The Death Penalty in the United States
Capital punishment in the United States is an ever-evolving issue. Early in our country’s history, the death penalty was applied to seemingly trivial offenses like trading with Native Americans and horse theft. On the other hand, many states today have completely abolished the death penalty. These two extremes illustrate the ambivalent relationship the US legal system has with the death penalty.
This presentation will briefly explore the most crucial aspects of the death penalty in the United States and discuss when the death penalty applies and where it’s imposed, the evolution of views on the death penalty, when the death penalty may not be applied and an overview of the modern methods of execution.
Some crimes are considered so heinous that the state can impose the death penalty on the perpetrator convicted of that crime. These crimes are called “capital crimes.” The punishment for a capital crime is death, which is imposed and carried out by the state. Capital crimes are usually versions of murder. However, other possible capital crimes include espionage, treason, trafficking large quantities of drugs and aggravated kidnapping. Finally, certain classes of offenders, such as minors, may never have the death penalty imposed on them no matter how heinous the crime.
Currently, 31 states, the federal government, and the military can, by their own laws, impose the death penalty. In addition, four states have the death penalty on the books but have governors who have declared a moratorium on capital punishment. It should be noted that even when people are sentenced to death, a majority of cases result in the death sentences being overturned on appeal, either through a change in sentence (usually to life in prison) or overturning the conviction.
The Evolution of the Modern Death Penalty in the United States
For most of the history of the United States, the Supreme Court did not weigh in on the constitutionality of the death penalty. Instead, the Court left the issue to the states. In 1972, however, the Court issued a landmark decision on the death penalty that marks the beginning of modern death penalty law.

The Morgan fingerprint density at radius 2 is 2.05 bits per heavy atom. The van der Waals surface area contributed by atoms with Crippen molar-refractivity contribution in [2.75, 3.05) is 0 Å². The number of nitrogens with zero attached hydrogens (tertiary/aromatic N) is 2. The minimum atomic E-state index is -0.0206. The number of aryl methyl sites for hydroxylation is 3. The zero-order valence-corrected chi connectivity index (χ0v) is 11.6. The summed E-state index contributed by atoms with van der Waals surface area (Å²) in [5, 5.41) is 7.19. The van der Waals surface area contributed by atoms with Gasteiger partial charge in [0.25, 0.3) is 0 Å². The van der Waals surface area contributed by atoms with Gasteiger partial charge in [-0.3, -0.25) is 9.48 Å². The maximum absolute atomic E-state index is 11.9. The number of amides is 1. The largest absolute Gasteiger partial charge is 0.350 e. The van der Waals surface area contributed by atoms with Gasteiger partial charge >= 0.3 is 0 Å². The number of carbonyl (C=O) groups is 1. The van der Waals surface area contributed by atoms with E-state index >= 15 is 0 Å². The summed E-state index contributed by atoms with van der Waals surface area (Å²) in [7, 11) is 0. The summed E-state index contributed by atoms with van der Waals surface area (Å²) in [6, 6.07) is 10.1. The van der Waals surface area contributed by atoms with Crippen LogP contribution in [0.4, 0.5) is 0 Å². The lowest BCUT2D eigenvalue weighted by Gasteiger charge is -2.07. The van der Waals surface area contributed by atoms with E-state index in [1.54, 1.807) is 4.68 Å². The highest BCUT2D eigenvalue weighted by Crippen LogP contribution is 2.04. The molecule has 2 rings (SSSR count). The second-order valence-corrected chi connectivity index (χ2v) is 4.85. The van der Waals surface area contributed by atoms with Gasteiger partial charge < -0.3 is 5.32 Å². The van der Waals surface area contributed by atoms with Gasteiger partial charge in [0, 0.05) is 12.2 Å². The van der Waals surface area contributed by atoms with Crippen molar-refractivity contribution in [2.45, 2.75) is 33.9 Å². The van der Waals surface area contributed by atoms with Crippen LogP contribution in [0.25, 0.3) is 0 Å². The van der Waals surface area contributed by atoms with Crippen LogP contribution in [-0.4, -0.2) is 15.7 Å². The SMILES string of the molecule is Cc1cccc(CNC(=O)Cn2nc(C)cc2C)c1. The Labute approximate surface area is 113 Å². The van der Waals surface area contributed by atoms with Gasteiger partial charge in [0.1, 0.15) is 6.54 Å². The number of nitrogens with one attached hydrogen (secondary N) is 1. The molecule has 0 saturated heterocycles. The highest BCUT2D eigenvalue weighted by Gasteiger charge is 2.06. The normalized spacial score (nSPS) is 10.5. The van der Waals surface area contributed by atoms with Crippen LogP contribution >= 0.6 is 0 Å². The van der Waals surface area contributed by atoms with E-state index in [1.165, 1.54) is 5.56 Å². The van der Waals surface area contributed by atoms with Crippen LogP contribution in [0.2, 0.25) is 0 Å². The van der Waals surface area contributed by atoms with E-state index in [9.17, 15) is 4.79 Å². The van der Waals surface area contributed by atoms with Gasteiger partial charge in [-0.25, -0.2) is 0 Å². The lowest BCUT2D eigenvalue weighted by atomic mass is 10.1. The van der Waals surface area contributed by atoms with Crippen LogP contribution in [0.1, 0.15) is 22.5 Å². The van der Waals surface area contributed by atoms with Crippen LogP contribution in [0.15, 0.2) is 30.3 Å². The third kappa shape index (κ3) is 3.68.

In Furman v. Georgia, the Court held the death penalty was then being applied arbitrarily and inconsistently and thus amounted to cruel and unusual punishment, which is disallowed under the Eighth Amendment of the United States Constitution. The Court found that racial bias had been playing a substantial role in the imposition of the death penalty and held that such a sentencing structure failed to meet “prevailing standards of civilized conduct.”
The decision imposed a de facto moratorium on the death penalty in all jurisdictions. Many states rushed to revise their death penalty statutes to comply with the dictates of Furman. Four years later, those new death penalty statutes were put to the test in Gregg v. Georgia.
In Gregg, the defendant was convicted of two counts of armed robbery and two counts of murder. After finding that two aggravating circumstances existed, a jury sentenced Gregg to death under Georgia’s new capital punishment statute. In Gregg, the Court held that death penalty statutes could be constitutional if they did not suffer the defects that prompted the Court to stop executions in Furman.
The Court’s primary concern in Furman was that since juries had insufficient guidance, they could impose the death penalty arbitrarily and inconsistently. However, the new Georgia death penalty statute required that the jury find a statutorily approved aggravating factor. Since the jury’s ability to impose the death penalty was curtailed by the legislature, the death penalty could not be imposed in an arbitrary and inconsistent manner.
Where Death Penalty Is Not Allowed
Since Furman and Gregg, most death penalty decisions have focused on whether applicable statutes have met the requirements under Gregg. These decisions have established that the death penalty is inappropriate in some cases. For example, the death penalty is NOT a permitted punishment where:
- The defendant was convicted of a non-fatal assault,
- There was no intent to kill,
- Minor defendants, and
- Mentally disabled defendants.
In 1977, the Supreme Court ruled that non-fatal rape was not a capital crime.  In Coker v. Georgia, the defendant, an escaped felon, had raped a woman during the commission of an armed robbery. He was sentenced to death for the non-fatal rape. The Court stated that the death penalty was grossly disproportionate and excessive punishment where the defendant did “not unjustifiably take human life.”